This week's guest editors

A nuclear-free world: in reply to Achilles Skordas

Achilles Skordas recently argued in openDemocracy that legalising nuclear weapons could help ensure they are never used. Now, a former Naval Commander makes the opposite case: not only must the use of nuclear weapons remain illegal, but the dangerous current crisis offers an opportunity to push for their complete abolition.

Don't panic: taking the terror out of terrorism

What is the best means of defence against attack by nuclear, chemical, or biological weapons? A former member of the US military offers a practical, purposeful guide for his fellow-citizens. The ingredients of survival: calmness, common sense - and canned food.

Decoding broken promises

Five years ago, the company deCODE made the first bid to set up a comprehensive, medical records database, in Iceland. A leading activist explores the ways in which the equation of medical data with economic promise can lead to the erosion of truth, raising the key issue of presumed versus informed consent and other challenges for any democratic society.

Liberate Iraq on the world's terms

The slogan ‘No to war: No to Saddam!’ leaves the world polarised and incapable of concerted action. What would it take to reconfigure this crippling divide so that a clear choice helps the world move forward? Could the European Union’s foreign policy coordinator, Javier Solana, lead the way?

The Long History of Weapons of Mass Destruction

Recorded use of weapons of mass destruction goes back to the Middle Ages. Whenever the rules of war fell into disregard, the target moved from the enemy’s soldiers to his people. The weapon of choice against a civilian enemy became biological, then chemical and nuclear, as soon as scientific advancement and technological development made them available. This timeline aims to give a broad overview, in time as well as space, of the development of WMDs as a lengthy prelude to recent events in Iraq.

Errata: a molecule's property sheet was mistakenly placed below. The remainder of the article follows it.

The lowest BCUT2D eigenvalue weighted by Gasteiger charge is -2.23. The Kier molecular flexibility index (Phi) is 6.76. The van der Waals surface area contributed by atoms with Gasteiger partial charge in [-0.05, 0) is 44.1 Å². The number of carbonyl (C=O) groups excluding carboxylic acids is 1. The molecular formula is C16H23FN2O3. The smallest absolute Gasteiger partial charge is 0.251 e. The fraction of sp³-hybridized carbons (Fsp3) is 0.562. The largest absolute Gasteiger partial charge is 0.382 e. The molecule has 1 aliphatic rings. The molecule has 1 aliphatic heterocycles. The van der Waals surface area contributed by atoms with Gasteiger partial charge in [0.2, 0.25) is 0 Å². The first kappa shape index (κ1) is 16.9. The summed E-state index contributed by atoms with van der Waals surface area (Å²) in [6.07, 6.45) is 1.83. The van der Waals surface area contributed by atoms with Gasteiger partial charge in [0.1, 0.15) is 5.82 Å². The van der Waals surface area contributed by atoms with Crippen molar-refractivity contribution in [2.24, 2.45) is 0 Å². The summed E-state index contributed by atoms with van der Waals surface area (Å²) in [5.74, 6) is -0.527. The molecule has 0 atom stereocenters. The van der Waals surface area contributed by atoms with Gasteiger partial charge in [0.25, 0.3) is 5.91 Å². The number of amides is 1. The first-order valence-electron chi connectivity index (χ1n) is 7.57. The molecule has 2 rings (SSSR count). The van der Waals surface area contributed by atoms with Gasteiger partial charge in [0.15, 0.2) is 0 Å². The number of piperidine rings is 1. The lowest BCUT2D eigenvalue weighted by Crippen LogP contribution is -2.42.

A right to use nuclear weapons?

The use of nuclear weapons, the ultimate nightmare of contemporary warfare, has never been properly judged as lawful or not in international law. This ‘gap’ is the starting point for a subtle, provocative and challenging argument: could a right to use nuclear weapons in law be the best defence against their use in practice?

Hard proof or soft evidence: the case of biological weapons

Of all weapons of mass destruction biological weapons are the hardest to detect. Only a miniscule amount of agent is required to have the same deadly large-scale effect as chemical or nuclear weapons. None the less, at this point in time UNMOVIC is looking for them in Iraq. The political and scientific framework of their mission is outlined here.

Energy wars and the future of planet earth - part three

Climate change: the history of the 21st century starts with scientific understanding of what is really happening. In its light, what choices can and should we make?

Weapons of mass destruction: a practical guide

A world-renowned Brazilian author offers an original perspective on the Iraqi weapons crisis. Its solution may not lie in Baghdad, or even under the US president’s bed. Rather, take a Security Council mandate to George Bush’s psychoanalyst.

Energy wars and the future of planet earth - Part two

The history of the next five years

International law or US hegemony: from chemical weapons to Iraq

A former official at the Organisation for the Prohibition of Chemical Weapons describes how an effective international system to reduce the threat from weapons of mass destruction was sabotaged by the US government.

Energy wars and the future of planet earth - Part one